‘Money more important than love’: video of worshippers queuing outside God of Fortune temple in China but shunning marriage deity highlights shifting youth trend

‘Money more important than love’: video of worshippers queuing outside God of Fortune temple in China but shunning marriage deity highlights shifting youth trend
  • Young Chinese people flock to worship the God of Fortune while shunning the God of Marriage, a viral video has revealed on mainland social media
  • The trend coincides with the decline in China’s marriage rate in recent years due to the high costs of weddings and raising children

While worshipping gods at temples has become one of the latest trends among Chinese youth to escape the pressures of daily life, a recent viral video of a long queue outside a temple revealed there is one god they prefer above all others.

The video taken by a young woman at the Baotong Temple in central China’s Hubei province on March 5 showed dozens of people lining up in front of the God of Fortune’s hall. In contrast, she said few people were visiting the nearby hall of the God of Marriage although the temple is famous for bringing people luck in marriage.

The woman, surnamed Zhang, said she found the scene funny: “Making money is more important for us young people.”

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The trend coincides with a decline in China’s marriage rate in recent years, which is welcomed by some young people. For many the high costs of marriage and raising a family and the increasing difficulty of getting divorced are putting them off tying the knot.

Last September, a Weibo user, known as @Shipeilewo, posted comparison photos of wishing plates inside Beijing’s Xiangshan Temple. In a similar scene, there were far more plates hanging from the “promising career” rack than from the “eternal love” and “early birth of a healthy baby” racks.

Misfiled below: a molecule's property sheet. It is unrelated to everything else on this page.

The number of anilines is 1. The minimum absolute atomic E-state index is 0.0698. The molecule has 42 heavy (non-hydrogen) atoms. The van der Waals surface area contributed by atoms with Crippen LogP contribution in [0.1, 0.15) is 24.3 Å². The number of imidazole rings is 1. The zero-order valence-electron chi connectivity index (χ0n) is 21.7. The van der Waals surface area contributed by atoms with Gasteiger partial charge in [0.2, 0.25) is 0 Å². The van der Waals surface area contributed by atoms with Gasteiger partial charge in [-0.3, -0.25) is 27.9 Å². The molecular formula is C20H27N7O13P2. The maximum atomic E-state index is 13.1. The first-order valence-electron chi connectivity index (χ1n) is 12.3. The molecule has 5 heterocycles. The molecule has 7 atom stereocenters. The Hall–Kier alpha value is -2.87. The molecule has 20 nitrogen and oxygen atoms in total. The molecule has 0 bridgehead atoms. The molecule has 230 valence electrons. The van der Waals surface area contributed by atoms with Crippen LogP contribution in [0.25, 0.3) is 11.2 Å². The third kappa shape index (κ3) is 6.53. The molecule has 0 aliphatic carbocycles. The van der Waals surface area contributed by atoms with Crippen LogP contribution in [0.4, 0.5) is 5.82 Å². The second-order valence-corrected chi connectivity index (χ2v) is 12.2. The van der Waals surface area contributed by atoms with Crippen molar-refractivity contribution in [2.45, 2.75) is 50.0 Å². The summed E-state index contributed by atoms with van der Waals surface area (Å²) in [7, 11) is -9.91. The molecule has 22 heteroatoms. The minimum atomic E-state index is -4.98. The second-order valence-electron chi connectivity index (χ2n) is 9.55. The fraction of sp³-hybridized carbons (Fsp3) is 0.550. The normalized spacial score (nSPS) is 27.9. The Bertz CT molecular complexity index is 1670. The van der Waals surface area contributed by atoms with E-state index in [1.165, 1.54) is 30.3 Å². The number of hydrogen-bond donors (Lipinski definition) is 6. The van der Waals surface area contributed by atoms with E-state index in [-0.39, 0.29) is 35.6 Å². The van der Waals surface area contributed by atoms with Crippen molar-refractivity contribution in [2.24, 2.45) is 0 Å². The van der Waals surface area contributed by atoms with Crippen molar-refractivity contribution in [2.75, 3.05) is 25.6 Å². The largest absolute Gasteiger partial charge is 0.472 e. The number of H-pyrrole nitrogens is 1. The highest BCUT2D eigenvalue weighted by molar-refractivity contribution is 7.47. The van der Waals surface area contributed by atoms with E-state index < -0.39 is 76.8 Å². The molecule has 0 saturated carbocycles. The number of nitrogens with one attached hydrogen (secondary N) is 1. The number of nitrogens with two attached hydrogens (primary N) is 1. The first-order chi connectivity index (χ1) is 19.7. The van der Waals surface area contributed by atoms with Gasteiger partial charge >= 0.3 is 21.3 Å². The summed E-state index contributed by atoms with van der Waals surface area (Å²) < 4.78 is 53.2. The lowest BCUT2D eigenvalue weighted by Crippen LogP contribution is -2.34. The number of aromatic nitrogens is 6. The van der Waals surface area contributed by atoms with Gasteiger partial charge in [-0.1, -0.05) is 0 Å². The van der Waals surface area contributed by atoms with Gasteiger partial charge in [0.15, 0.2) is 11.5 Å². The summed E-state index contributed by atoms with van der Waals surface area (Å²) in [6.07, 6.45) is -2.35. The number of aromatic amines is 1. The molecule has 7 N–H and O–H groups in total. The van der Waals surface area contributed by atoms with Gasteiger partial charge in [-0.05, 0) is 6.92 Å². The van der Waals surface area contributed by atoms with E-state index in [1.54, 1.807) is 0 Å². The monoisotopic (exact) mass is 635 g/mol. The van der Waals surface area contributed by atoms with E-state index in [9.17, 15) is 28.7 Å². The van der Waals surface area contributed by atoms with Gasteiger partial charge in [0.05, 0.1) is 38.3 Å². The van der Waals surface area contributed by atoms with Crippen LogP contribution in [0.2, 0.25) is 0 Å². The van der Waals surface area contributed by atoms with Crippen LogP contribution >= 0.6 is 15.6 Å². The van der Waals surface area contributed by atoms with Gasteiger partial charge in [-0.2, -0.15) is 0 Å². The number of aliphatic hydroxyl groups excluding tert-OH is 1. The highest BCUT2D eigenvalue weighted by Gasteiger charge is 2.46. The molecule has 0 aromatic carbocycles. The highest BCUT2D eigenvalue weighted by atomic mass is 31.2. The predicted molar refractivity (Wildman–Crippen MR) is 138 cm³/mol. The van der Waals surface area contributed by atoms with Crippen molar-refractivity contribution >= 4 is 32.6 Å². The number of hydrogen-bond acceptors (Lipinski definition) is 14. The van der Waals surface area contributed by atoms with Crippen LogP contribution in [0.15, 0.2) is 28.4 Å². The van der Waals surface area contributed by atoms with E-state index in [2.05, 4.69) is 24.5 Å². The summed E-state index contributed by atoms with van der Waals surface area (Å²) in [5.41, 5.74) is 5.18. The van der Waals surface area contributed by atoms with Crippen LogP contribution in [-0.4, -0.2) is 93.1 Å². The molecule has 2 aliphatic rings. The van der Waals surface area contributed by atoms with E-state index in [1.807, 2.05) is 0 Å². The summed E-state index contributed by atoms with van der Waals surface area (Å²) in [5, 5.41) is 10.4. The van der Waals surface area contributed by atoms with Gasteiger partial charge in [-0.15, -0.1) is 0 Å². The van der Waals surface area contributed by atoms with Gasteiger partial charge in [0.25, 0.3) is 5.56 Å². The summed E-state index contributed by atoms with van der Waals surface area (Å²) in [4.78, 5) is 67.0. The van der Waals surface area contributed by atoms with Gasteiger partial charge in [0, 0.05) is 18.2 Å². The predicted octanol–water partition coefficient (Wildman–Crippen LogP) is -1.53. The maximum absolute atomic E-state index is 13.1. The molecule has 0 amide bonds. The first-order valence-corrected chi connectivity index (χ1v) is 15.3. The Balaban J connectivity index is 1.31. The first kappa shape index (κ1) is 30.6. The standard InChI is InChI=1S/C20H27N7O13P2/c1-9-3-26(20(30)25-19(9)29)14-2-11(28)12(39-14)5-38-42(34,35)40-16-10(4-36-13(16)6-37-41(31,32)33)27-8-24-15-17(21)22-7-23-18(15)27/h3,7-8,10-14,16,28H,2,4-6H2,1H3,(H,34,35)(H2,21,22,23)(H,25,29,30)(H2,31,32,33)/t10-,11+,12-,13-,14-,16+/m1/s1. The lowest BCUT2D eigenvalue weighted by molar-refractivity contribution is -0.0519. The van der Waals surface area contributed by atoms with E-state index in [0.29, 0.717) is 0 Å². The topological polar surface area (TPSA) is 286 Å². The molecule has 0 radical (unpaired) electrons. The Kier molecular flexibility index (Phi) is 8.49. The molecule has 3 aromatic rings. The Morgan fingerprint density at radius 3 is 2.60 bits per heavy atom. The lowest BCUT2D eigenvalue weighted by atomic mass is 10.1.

Zhang’s observation resonated on Chinese social media, where many who saw the video responded with humorous comments.

“They are right to the point. Marriage is managed by the God of Fortune now,” one person said.

Another added: “People have finally figured out that it’s OK to live without love but not without money.”

Others shared their own temple experiences, with one person commenting: “Contemporary young Chinese choose to burn joss sticks rather than burning bright at work.”

Chinese temples have been experiencing a renaissance in recent years as increasing numbers of young visitors come to pray for good fortune and seek inner peace in the face of increasing stress and uncertainty in contemporary life.

For example, on the Chinese social media platform Xiaohongshu, the hashtag #worshippingbuddha has nearly 20 million views.

Many people online shared advice on worshipping gods, such as the correct posture and steps, and which temples are best for certain wishes in order to help newcomers achieve the best results in their temple visits.

The tips also remind worshippers to give ID card numbers in their prayers so the gods do not bless the wrong person.

Some Chinese temples have responded to the enthusiasm of digital natives by setting up official social media accounts and selling limited-edition items like amulets.

In the comments section of Zhang’s video, a 24-year-old woman said she had taken a picture of a temple’s offertory QR code and scanned it to donate money whenever something did not go her way in life.

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This article originally appeared on the South China Morning Post (www.scmp.com), the leading news media reporting on China and Asia.

Copyright (c) 2023. South China Morning Post Publishers Ltd. All rights reserved.

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